Challenges and Reforms Seen at the Japan Championships the Year Before the Tokyo Paralympic Games
The 30th Japan Para Athletics Championships were held on June 1 and 2 at Yanmar Stadium Nagai. Many athletes participated with the hope of exceeding the qualifying standards for competing in the Dubai 2019 World Para Athletics Championships taking place in November. With good field conditions during the first half of the Japan Championships, there were expectations placed on new records being marked in various events. It was under such an environment that the athletes faced their respective challenges and placed their sights on the Tokyo 2020 Paralympic Games.
Shinya Wada, with his new guide runner, marked a new Japanese record in the 1500-meter run (T11/visual impairment)
Results of the Gold Hopefuls for the World Para Athletics Championships
In May at the Beijing 2019 World Para Athletics Grand Prix (The 7th China Open Athletics Championships), the Rio 2016 Paralympic Games silver medalist in the long jump, Atsushi Yamamoto (T63/single above-the-knee amputation), marked a new Japan record. He jumped 6.70 meters at the time, which was just 7 cm short of the world record. There seems to have been fatigue left over from the Beijing Grand Prix, and Yamamoto marked only 6.53 meters at the Japan Championships.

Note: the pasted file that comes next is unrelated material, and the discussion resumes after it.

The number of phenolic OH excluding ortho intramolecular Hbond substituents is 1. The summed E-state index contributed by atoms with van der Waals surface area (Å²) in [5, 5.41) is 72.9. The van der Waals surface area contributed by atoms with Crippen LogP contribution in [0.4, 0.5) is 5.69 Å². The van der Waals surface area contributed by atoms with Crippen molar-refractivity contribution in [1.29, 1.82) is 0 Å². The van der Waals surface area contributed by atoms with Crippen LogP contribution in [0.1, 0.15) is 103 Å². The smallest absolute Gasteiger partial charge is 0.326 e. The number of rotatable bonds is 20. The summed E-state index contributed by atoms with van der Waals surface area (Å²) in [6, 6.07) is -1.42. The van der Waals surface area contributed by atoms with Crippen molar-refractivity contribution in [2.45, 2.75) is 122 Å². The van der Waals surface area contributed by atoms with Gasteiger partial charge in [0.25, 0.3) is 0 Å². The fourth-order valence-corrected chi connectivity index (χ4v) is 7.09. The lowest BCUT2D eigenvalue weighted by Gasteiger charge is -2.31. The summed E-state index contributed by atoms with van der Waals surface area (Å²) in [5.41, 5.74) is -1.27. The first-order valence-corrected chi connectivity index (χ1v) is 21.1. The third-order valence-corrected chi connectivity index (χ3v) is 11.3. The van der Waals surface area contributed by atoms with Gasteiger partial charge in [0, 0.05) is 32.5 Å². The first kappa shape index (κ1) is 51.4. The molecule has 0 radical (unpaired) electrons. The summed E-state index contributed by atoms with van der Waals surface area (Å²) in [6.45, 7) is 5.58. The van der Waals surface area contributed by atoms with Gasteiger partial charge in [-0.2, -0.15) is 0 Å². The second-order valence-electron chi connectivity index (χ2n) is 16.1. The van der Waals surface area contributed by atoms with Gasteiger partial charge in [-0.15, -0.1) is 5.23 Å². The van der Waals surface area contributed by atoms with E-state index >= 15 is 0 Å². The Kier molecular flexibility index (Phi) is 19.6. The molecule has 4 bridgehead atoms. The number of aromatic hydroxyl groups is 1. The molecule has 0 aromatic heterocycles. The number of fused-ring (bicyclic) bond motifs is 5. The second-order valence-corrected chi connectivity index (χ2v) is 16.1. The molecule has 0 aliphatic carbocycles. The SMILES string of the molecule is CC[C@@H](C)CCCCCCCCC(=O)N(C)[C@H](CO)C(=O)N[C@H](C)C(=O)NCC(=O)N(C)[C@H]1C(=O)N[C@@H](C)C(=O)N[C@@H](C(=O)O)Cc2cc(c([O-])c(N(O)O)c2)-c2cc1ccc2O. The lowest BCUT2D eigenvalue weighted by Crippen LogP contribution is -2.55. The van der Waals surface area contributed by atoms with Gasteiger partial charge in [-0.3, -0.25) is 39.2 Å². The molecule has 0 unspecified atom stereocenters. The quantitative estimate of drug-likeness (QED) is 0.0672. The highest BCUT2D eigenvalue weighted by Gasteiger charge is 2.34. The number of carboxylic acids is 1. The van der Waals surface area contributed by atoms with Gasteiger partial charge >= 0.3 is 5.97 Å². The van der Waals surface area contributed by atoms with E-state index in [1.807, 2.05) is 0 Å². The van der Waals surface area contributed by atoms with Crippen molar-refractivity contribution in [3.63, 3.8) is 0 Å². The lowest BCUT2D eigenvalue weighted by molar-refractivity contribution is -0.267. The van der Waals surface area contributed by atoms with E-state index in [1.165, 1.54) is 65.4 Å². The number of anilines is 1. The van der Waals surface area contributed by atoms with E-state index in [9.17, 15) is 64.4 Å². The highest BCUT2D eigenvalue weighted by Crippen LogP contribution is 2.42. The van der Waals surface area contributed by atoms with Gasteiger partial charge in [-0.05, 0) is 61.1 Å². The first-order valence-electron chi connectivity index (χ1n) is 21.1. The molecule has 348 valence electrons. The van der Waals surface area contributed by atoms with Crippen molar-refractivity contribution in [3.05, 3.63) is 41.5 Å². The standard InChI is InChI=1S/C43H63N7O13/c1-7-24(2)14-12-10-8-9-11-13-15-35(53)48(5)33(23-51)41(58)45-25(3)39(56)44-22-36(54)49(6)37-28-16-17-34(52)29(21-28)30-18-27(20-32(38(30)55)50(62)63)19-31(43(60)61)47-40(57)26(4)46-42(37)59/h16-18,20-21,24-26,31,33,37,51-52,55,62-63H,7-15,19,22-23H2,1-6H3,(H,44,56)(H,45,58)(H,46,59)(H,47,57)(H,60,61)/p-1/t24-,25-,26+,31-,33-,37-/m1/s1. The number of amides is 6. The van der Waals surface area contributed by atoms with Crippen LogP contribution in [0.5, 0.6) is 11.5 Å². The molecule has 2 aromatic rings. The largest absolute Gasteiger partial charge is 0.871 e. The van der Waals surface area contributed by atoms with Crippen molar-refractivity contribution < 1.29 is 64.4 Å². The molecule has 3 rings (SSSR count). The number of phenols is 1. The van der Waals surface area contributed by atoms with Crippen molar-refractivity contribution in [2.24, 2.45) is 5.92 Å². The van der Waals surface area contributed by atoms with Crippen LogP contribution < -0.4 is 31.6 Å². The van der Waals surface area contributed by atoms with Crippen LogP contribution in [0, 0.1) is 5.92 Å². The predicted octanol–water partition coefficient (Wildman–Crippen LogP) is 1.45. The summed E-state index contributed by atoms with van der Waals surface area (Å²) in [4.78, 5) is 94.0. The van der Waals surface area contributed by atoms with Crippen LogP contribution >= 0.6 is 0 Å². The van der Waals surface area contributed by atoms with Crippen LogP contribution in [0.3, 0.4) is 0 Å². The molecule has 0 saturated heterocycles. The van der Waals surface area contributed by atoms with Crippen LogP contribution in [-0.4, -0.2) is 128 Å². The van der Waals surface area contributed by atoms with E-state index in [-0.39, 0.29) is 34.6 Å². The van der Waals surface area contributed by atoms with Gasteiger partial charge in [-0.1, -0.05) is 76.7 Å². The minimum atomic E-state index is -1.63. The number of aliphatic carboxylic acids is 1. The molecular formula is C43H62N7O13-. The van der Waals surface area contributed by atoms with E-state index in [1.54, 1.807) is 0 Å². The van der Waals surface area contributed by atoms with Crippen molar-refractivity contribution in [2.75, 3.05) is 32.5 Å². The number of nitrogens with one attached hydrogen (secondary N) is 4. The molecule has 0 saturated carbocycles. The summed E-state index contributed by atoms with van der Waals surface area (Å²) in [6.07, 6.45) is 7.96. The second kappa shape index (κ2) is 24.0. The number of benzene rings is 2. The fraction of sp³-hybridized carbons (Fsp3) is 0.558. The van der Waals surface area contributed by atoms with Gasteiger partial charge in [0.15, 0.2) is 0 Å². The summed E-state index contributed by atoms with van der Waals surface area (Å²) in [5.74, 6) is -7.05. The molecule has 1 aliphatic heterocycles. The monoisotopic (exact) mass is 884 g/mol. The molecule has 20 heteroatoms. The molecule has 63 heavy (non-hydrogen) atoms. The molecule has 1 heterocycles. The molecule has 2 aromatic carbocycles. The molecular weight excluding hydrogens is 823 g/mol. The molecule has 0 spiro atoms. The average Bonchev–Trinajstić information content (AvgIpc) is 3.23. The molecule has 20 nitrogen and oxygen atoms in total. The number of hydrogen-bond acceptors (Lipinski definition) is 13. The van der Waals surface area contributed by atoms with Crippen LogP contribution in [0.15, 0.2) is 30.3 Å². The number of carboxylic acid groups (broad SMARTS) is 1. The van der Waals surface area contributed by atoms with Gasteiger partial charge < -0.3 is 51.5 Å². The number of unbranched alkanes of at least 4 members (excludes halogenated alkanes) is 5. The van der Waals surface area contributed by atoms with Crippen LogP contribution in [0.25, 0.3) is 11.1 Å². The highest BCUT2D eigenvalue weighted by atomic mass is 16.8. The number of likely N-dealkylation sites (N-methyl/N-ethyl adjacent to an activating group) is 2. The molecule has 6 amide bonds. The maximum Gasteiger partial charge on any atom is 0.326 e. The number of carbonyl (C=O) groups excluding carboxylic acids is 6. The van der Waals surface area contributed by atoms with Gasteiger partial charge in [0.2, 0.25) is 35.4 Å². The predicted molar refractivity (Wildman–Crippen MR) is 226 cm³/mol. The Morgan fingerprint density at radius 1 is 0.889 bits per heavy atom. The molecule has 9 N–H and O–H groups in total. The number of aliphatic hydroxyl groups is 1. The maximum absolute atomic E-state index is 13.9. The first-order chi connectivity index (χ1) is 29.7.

He has always said that the way one feels is the most important thing for marking new records. Yamamoto is probably conscious of his role as an experienced Paralympian who leads the world of para athletics in Japan. On this day, he may not have marked a new record, but he had gone into the Championships declaring that he would break the world record. It was his way of boosting the mood of the Japan Championships. Afterward, he reflected, “Many different conditions have to fall in place for a new record to be marked. It includes the weather, the crowd in the stands, the news coverage and the atmosphere. It is something that you can’t control just on your own.” He did let out a grin over the fact that more than 50 news outlets had gathered to cover the event. At the same time, he did not seem to be completely satisfied since the official report was that there were only 2,030 spectators who had come to the stadium.